That was the general reaction of Arsenal fans 20 years ago today after the board announced Bruce Rioch’s permanent replacement as boss would be some French guy who was managing in Japan.
Arsene Wenger was underwhelmingly named Gunners boss on September 16, 1996.
It had been over five years since the glory days of George Graham, and surely Nagoya Grampus Eight’s manager wasn’t about to bring the title back to Highbury, was he?
Wenger was already blessed with having one of the best defensive units in the history of English football. Now all he had to do was work on the midfield and attack.
Immediately prior to his appointment, Arsenal had confirmed the signings of Frenchmen Remi Garde and AC Milan reject, Patrick Vieira.
In February 1997, he ensured the Gunners beat all their rivals to sign highly-rated 17-year-old Nicolas Anelka from Paris Saint-Germain.
However, Wenger publicly condemned the request — and was labelled a “novice” by an angry Ferguson.
A rivalry was born — and it would become the main feature in clashes between their two sides for the best part of the next decade.
Team newsSeb Larsson suspended for hosts after failing in FA appeal while Michail Antonio out for the season for visitors
TEAM NEWSWhat is the latest Southampton vs Manchester City team news, what TV channel is it on and what time is kick-off?
TEAM NEWSWatford vs Swansea City team news: Fernando Llorente set to return to first XI but Jack Cork out for Swans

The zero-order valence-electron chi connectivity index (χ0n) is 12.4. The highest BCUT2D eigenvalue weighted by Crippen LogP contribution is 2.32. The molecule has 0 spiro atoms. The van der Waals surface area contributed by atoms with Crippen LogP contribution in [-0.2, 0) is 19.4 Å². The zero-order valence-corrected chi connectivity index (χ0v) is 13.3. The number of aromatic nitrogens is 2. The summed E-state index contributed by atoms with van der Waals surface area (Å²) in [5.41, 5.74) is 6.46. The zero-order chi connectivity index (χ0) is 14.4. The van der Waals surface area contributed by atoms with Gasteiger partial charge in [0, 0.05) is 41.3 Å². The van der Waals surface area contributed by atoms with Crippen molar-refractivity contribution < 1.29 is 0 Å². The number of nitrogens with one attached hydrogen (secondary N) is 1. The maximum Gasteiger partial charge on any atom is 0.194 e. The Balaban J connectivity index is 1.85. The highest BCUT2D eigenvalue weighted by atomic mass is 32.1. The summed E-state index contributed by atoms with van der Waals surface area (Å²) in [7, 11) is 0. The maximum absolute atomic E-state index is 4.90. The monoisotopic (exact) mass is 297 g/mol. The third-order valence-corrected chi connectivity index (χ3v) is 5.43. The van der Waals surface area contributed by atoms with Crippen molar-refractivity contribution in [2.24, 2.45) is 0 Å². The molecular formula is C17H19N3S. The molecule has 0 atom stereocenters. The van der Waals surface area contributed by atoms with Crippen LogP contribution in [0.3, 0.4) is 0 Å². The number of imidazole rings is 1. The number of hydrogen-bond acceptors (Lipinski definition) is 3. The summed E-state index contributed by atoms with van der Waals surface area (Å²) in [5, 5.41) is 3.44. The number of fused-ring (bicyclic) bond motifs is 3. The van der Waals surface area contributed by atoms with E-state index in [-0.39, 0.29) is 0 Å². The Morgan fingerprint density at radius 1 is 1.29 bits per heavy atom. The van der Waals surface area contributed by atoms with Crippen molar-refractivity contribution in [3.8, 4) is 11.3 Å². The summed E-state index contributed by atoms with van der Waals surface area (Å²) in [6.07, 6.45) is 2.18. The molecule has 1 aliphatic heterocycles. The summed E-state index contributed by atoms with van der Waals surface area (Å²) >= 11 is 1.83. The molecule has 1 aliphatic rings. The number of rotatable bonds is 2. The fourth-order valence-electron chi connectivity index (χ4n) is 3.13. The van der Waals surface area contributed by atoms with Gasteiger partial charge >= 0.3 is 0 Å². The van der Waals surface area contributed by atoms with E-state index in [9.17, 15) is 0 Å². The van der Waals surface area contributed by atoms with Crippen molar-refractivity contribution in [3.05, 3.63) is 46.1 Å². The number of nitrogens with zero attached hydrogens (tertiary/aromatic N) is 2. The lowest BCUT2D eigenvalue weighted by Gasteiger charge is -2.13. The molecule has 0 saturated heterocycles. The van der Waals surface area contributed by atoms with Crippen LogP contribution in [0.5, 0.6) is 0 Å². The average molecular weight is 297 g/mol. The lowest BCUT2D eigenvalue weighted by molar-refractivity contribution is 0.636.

And, just a year later Arsenal beat United home and away to wrestle the title away — Wenger became the first non-British manager to win England’s top flight.
Prior to Wenger’s arrival, English football was mainly reserved for the tough rather than the skillful.
But the Frenchman introduced a new style which fused the two.
Vieira brawn in midfield alongside the likes of Ray Parlour and Emmanuel Petit allowed flair players such as Marc Overmars and Robert Pires to flourish.
Prem's foreign-winning bosses post-Wenger
Jose Mourinho — Chelsea ('05, '06, '14)
Carlo Ancelotti — Chelsea ('10)
Roberto Mancini — Man City ('12)
Manuel Pellegrini — Man City ('14)
Claudio Ranieri — Leicester ('16)
On August 3, 1999, the Gunners paid Juventus just £11million in what would turn out to be one of the best pieces of business in English football history.
Thierry Henry had been unhappy in Turin as he had been pushed from his preferred central striking role to the left-wing.
Wenger built the attack around his fellow countryman and was handsomely rewarded.
Alongside Dennis Bergkamp and Sylvain Wiltord, Arsenal would make history again in 2002.
After three consecutive seasons as runners up to United, they won the title back in style.
They became the first side to score in every match and finish unbeaten away from home.
Even sweeter was the fact they sealed the title at Old Trafford through Wiltord’s goal.
Goals from Parlour and Freddie Ljungberg against Chelsea at Wembley saw the Gunners again complete a ‘Double’.
But the best was yet to come.
In 2003-04, Arsenal were determined to win back the title they had blown the season before.
Not only were they crowned champions, they finished the entire campaign without losing a single game.
The ‘Invincibles’ went down in history. In total, their unbeaten run in the league would stretch to a record-breaking 49 games.
The significant cost of moving from Highbury to the Emirates coupled with failure to replace the enormous personalities of Vieira, Bergkamp and Henry has seen the trophy count somewhat dry up since.
With a staggering six viotories, Wenger is the most successful manager in FA Cup history.
In 2016, however, he has become the brunt of anger for many Arsenal fans.
This may be his last season as Gunners boss.